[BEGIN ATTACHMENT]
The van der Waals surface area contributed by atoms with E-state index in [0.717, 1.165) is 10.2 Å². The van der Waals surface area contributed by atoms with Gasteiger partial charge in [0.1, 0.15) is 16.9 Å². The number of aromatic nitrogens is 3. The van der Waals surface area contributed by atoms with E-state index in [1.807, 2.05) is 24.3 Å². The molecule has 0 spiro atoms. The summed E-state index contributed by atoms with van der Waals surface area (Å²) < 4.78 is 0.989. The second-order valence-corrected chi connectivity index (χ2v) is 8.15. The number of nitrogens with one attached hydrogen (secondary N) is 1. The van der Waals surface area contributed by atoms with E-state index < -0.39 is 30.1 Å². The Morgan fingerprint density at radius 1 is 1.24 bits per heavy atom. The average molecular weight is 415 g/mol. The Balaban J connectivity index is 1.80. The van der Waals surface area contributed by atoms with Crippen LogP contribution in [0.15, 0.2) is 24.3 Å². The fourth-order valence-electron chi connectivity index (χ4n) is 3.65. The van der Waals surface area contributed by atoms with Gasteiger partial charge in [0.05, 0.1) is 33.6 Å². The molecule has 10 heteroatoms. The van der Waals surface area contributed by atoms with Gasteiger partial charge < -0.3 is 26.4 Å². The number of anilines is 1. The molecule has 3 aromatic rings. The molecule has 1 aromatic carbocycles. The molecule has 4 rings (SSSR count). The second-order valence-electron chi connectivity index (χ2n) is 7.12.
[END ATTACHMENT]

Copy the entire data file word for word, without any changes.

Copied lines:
The van der Waals surface area contributed by atoms with E-state index in [0.717, 1.165) is 10.2 Å². The van der Waals surface area contributed by atoms with Gasteiger partial charge in [0.1, 0.15) is 16.9 Å². The number of aromatic nitrogens is 3. The van der Waals surface area contributed by atoms with E-state index in [1.807, 2.05) is 24.3 Å². The molecule has 0 spiro atoms. The summed E-state index contributed by atoms with van der Waals surface area (Å²) < 4.78 is 0.989. The second-order valence-corrected chi connectivity index (χ2v) is 8.15. The number of nitrogens with one attached hydrogen (secondary N) is 1. The van der Waals surface area contributed by atoms with E-state index < -0.39 is 30.1 Å². The Morgan fingerprint density at radius 1 is 1.24 bits per heavy atom. The average molecular weight is 415 g/mol. The Balaban J connectivity index is 1.80. The van der Waals surface area contributed by atoms with Crippen LogP contribution in [0.15, 0.2) is 24.3 Å². The fourth-order valence-electron chi connectivity index (χ4n) is 3.65. The van der Waals surface area contributed by atoms with Gasteiger partial charge in [0.05, 0.1) is 33.6 Å². The molecule has 10 heteroatoms. The van der Waals surface area contributed by atoms with Gasteiger partial charge < -0.3 is 26.4 Å². The number of anilines is 1. The molecule has 3 aromatic rings. The molecule has 1 aromatic carbocycles. The molecule has 4 rings (SSSR count). The second-order valence-electron chi connectivity index (χ2n) is 7.12.